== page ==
to move in and out of the formal sector and game the system tends to be greater, as cov-
erage rates extend well into the bottom half of the distribution. In fact, special attention 
must be given to the potential for a transition from MDC status to traditional contribu-
tory status, as there may be frequent shifts in status and “graduation” out of the targeted 
population. In low-income countries, in contrast, there is little interaction between the 
labor force in the bottom deciles and the top deciles where most of the pension coverage 
occurs, much of it in the public sector (see chapter 12).
Along similar lines, the match that is fixed in a low-income country environment 
may be set much lower relative to the average wages covered in the contributory scheme 
for formal sector workers. The MDC plan in Colombia has this feature.
 In China, too, 
rural pension levels are not at all comparable to formal sector pensions in urban areas.
In middle-income countries, the match should not be set in such a manner as to 
influence the decision at the margin as to whether to move to the informal sector. Such a 
situation could emerge among self-employed workers or through collusion between work-
ers and employers in small firms. One way to address this potential problem is to target 
occupations that are either de jure or de facto excluded from the contributory scheme.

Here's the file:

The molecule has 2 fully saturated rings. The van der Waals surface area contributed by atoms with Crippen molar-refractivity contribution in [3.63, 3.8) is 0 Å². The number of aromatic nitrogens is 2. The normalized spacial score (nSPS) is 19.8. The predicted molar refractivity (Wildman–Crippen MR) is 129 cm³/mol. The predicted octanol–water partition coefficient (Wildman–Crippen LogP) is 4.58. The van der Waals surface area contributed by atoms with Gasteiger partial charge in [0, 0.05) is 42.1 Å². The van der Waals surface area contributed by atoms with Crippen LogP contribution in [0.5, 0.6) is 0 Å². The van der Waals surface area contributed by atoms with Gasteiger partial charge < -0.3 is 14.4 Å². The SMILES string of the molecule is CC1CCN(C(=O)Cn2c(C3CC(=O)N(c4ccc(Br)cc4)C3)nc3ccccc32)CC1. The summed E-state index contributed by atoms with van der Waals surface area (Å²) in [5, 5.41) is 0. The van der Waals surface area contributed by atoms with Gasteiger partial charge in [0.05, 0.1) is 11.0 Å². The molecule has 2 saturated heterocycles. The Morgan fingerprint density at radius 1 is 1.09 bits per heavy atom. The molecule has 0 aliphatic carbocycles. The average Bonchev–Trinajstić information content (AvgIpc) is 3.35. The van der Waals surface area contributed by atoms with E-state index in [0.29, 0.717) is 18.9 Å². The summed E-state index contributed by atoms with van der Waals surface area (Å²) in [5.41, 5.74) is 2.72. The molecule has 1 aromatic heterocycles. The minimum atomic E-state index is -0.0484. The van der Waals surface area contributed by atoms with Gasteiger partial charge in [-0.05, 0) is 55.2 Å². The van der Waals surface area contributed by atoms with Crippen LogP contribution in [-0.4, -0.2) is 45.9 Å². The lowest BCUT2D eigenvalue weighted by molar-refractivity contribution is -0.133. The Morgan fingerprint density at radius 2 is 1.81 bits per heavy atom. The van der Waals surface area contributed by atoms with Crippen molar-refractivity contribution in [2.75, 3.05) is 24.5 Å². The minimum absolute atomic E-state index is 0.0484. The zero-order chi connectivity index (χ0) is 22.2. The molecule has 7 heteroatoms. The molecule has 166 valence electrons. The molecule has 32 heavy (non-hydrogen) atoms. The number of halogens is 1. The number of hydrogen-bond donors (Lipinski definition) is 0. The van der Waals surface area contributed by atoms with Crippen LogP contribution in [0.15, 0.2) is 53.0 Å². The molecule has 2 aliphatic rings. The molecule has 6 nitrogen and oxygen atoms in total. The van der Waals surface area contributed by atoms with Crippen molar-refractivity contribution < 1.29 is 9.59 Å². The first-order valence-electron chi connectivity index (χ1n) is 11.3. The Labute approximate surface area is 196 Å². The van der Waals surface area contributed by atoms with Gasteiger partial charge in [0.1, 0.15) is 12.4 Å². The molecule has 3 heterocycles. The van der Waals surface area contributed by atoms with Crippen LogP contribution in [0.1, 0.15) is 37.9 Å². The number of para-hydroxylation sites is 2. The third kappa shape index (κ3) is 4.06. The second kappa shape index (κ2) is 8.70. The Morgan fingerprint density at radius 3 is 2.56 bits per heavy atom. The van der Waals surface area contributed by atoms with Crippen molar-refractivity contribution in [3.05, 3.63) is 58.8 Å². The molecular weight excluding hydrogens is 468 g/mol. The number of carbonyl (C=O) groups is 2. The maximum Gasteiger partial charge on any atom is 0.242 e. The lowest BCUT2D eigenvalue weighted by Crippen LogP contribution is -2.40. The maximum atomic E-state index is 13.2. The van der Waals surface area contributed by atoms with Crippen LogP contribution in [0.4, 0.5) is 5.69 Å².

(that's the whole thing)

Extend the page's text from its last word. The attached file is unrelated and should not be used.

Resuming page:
Farmers are one such category in many countries. Another approach is to target house-
holds covered by cash transfer programs, where eligibility has already been determined 
and a recordkeeping infrastructure exists. This option may be particularly attractive for 
programs that graduate households after a certain number of years or after they reach a 
certain level of income. In these cases, the subsidy period is finite, and workers can con-
tinue to contribute to the scheme after they leave the program, hopefully having become 
accustomed to the contribution process.
Initial conditions such as the current poverty line and life expectancy also affect key 
parameters of the MDC scheme, including the target benefit level, the contribution level, 
the age of withdrawal, the rules for the accumulation phase, and indexation. Each of these 
parameters is discussed below.
The target benefit level is the starting point for determining the parameters of the scheme, 
as the MDC is, by definition, fully funded through its contributions, including the match. 
The contribution level will therefore depend on the target benefit.
From a public policy viewpoint, a reasonable target would be that someone who